“Umm, yeah. Here talk to her.” And without preamble she handed the phone to Rijul. Rijul took the call but not without shooting Meenal a look that had ‘this could’ve waited; I’m driving’ written all over it. She brought the car to a halt at the side of the road. No talking over the phone while driving for her. She was a responsible woman.
“Hi Mridul.” She was careful not to show any inflection in her voice.
So was he. “Hi Rijul, how have you been?”
“Good, good. What’s this you father-daughter are conspiring about?” She eyed a saucer-eyed Meenal. Those puppy dog stares meant there was something she wanted that Mommy wouldn’t approve of.
“Ha ha! Well I’m going for a cruise next week and I thought maybe Meenal could join us, before she dives back into her extra classes at school… of course if you agree.”
Of course! That’s why she was the last to know about it. She didn’t like the plan. And ‘us’ meant there would be… “Rivka and Meenal don’t get along much, you know that.”
She could feel him sigh silently at the other end. “I know but I’ve had a word with Rivka since that day and I’ve warned her about her behaviour. Besides I’ll take responsibility for the girls. Don’t worry about it. Meenal was supposed to spend three weeks with me anyway, so why not on this cruise? I know she’ll have fun.”
She sighed. She knew she couldn’t argue about it, even if she didn’t like the idea. He was her father and he had visiting rights. He had been a good father too, inspite of their differences. Besides, Meenal was old enough to decide now how she wanted to spend her time and with who.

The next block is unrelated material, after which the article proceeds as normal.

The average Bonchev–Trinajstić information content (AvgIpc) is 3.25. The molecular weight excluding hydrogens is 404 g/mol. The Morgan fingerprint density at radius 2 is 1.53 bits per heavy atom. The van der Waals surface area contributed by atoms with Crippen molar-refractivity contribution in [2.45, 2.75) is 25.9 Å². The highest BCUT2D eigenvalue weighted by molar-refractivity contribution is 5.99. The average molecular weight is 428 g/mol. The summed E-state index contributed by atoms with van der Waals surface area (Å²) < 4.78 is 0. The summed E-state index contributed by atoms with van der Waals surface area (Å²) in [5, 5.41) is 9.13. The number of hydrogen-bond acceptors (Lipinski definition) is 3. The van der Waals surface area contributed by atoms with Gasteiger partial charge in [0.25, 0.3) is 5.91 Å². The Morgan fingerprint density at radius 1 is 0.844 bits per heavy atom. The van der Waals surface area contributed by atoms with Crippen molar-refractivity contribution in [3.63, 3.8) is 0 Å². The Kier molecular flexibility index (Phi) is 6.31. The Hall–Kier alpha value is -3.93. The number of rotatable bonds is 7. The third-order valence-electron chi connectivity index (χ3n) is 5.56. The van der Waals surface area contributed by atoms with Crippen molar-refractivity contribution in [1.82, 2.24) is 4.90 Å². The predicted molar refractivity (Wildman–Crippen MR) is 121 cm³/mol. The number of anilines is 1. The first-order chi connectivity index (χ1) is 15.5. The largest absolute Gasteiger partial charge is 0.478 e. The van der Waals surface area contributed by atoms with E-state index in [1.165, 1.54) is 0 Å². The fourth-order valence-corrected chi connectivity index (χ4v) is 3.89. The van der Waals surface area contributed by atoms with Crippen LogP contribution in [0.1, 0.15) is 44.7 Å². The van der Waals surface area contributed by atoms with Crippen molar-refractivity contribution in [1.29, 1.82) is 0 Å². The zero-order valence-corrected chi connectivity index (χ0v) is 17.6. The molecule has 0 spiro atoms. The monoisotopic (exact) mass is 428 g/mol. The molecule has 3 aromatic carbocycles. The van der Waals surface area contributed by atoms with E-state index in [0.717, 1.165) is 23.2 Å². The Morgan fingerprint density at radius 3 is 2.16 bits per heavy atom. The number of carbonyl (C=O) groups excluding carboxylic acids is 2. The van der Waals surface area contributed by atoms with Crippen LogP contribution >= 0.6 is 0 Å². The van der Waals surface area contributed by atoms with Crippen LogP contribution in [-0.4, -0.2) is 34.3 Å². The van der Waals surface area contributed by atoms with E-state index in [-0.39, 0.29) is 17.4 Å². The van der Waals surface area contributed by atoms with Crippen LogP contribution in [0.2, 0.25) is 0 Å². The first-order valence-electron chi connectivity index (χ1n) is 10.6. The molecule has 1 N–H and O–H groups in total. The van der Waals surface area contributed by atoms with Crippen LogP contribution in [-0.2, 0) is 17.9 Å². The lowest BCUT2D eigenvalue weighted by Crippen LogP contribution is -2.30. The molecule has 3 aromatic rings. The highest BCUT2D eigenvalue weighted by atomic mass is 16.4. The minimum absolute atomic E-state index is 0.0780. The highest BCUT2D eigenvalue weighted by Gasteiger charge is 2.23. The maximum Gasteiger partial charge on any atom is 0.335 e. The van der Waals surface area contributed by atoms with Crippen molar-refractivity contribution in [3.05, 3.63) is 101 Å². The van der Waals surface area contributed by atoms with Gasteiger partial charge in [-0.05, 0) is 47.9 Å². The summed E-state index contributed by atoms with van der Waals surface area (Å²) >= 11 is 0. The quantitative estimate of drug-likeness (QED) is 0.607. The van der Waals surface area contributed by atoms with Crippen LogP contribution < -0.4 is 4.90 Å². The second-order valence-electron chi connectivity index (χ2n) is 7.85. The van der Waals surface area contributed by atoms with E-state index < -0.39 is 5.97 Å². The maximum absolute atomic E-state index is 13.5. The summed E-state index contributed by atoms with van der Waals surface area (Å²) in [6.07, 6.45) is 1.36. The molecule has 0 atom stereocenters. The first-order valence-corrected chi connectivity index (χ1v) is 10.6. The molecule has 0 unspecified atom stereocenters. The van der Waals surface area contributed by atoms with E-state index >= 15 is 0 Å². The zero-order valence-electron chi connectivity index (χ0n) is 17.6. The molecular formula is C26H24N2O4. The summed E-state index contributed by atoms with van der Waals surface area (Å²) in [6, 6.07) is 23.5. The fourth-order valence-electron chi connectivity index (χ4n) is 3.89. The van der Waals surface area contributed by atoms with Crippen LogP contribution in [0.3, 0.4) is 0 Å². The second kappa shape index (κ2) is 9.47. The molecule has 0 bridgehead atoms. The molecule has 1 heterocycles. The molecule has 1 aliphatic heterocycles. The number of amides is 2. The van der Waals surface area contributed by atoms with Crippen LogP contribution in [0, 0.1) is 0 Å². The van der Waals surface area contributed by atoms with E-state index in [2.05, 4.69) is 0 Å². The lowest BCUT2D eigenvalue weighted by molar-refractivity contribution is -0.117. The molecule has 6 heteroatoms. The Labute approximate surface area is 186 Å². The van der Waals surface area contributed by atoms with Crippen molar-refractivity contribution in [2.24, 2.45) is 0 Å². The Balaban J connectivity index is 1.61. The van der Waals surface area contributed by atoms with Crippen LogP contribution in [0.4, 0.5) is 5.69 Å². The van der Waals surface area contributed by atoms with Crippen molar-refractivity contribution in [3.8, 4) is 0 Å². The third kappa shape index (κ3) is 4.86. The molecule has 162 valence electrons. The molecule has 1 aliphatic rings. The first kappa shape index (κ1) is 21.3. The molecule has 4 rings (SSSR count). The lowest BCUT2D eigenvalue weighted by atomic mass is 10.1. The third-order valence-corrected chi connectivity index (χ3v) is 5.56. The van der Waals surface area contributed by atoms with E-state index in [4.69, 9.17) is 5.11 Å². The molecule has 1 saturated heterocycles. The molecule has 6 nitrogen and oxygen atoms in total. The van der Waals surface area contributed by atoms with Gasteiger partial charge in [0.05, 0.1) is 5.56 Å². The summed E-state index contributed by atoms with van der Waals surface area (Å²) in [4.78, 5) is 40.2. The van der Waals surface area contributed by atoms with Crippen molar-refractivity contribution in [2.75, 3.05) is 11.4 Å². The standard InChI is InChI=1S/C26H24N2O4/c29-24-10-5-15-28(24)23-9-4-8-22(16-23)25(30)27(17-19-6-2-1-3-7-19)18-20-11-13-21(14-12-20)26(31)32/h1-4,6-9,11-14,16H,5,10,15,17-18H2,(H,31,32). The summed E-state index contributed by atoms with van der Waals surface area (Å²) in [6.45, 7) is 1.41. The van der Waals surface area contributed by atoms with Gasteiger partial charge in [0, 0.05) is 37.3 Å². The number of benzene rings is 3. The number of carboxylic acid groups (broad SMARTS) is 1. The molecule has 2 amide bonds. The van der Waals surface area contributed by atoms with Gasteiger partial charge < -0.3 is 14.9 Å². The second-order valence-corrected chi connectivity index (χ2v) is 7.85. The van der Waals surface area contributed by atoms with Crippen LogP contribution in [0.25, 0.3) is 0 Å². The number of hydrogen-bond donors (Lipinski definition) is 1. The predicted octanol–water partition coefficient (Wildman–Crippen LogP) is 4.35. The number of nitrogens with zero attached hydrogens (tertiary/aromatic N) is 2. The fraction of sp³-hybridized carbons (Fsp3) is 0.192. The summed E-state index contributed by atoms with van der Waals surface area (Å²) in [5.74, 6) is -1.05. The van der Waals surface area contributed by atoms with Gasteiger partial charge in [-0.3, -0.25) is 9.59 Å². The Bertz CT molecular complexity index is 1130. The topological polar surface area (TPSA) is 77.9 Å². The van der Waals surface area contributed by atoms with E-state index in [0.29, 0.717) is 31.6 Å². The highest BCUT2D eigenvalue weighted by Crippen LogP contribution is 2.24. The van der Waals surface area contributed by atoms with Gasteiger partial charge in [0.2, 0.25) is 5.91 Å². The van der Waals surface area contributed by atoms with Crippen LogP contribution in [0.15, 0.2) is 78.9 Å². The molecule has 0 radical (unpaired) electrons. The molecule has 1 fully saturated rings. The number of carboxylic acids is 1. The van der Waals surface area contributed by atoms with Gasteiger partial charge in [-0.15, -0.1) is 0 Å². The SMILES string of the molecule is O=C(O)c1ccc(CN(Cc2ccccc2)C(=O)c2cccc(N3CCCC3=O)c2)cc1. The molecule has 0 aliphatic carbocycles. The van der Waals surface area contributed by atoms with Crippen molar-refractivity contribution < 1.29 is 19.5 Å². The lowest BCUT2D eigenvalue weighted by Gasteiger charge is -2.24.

“Fine…” Meenal was already doing a victory dance on the passenger seat, “Send me the details and I’ll let you know by tonight. There will be visas to worry over too. And the court orders.”
“I’ll take care of all that. You just give me the green light.” He sounded excited himself. At least there was that.
“Alright. I’ll call you tonight. Bye.” She hung up just as she heard a click from his side, and then looked over at Meenal, who was grinning from ear to ear.
“Guess what I’m doing this summer, Mommy?!”
Rijul couldn’t help but laugh. She could do anything to make her daughter happy. Even if that meant letting her go overseas with her divorced husband and step-sister....
To Be Continued.